posted on Jan, 29 2012 @ 12:05 PM
I expect most of us are familiar with the phrase, "Say what you mean, don't mean what you say." In fact, this originates from Alice in Wonderland.
Incidentally, it resulted in a rather interesting conversation discussing the efficiency of conversation and vocalized concepts, where we often take
for granted the ability to discern the true meaning, rather than the literal intention of whatever has been said.
And yet it seems that we have fallen in the rut of "metaphor"...that is to say, we don't take what we hear literally, so much as metaphorically,
even leading to exaggeration and hyperbolic statements. I could give several examples, but there is one that I am continually drawn back to, one that,
to me, has not only immediately effective repercussions regarding perspective, bu long- lasting ramifications as well.
What, you ask, could be so damaging as regards overly literal phrases? My answer: "I know ___." I can see your blank expressions. Allow me to
explain. See, this happens so often that we now take it for granted, as with so many potentially disastrous mannerisms that I will not go into. Women
, have yo ever heard one of your female friends say, "Oh, I know he's cheating on me. I just know it."
Then it turns out he's just been working long nights, whether it be because he's afraid he might lose the job, or he's working on a promotion,
which ends up with you celebrating with a night on the town and - *GASP* getting engaged! Now...what was that you said? Oh, yes...you know, but you
DIDN'T know. How does that work out? Guess again... Additionally, you say, "Oh, I KNOW she's talking s**t about me behind my back!" Then it turns
out that it was someone else doing the talking, and this person who so definitely has betrayed you was trying to quell the rumors. Now how does that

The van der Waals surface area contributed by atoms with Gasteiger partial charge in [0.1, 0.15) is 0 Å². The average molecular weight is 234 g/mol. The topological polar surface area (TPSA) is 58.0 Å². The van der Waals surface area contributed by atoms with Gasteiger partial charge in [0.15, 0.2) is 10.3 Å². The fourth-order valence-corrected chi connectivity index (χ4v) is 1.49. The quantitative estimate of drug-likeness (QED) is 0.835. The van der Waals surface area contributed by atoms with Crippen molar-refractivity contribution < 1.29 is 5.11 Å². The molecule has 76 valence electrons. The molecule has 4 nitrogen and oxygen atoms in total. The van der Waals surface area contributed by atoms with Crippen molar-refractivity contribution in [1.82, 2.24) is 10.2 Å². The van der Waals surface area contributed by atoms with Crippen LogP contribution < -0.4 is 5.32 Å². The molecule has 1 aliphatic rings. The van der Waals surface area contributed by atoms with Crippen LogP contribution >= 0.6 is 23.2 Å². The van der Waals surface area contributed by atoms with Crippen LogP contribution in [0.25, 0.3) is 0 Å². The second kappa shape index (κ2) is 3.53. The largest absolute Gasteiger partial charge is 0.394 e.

make you feel? How many times have you had to apologize for being wrong after you KNEW you were right?
And men, you too are guilty of this. You say, "Oh, hell, you better be ready to pay me 'cause the Giants are winning tonight." In the end: you lose
$40 because you KNEW you were right. And how about this one? "Nah, the truck will be fine." Then you're late to work because along the way, the
engine stalled and you had to call a tow truck.
There are countless other examples where we knew something, then were proved wrong. The only defenses are some backwards logic and feeble excuses. No,
we're usually convinced we can do no wrong. Then we turn out wrong.
In fact, not only are we often proven wrong when we believe ourselves right, the only KNOWELDGE is perspective. That's right: I say it's blue, you
say it's green. A computer may identify it as teal, but we boh believe we are right and the other person is wrong. Why is this?
Because we humans consistently believe, until we have led ourselves astray one too many times, that our eyes and ears are the only ones that can truly
be depended upon. And yet...we don't know everything, do we? And this leads me to my ultimate point.
We don't know everything. In fact, we know nothing. We only know what our brains are being told....and those, in fact, can be fooled. Schizophrenics
and dementia patients can attest to that. So next time, when you are so convinced you are right...remember:
You have one set of ears. One set of eyes. And one brain. And none are fool-proof. Arrogance is the spice of failure.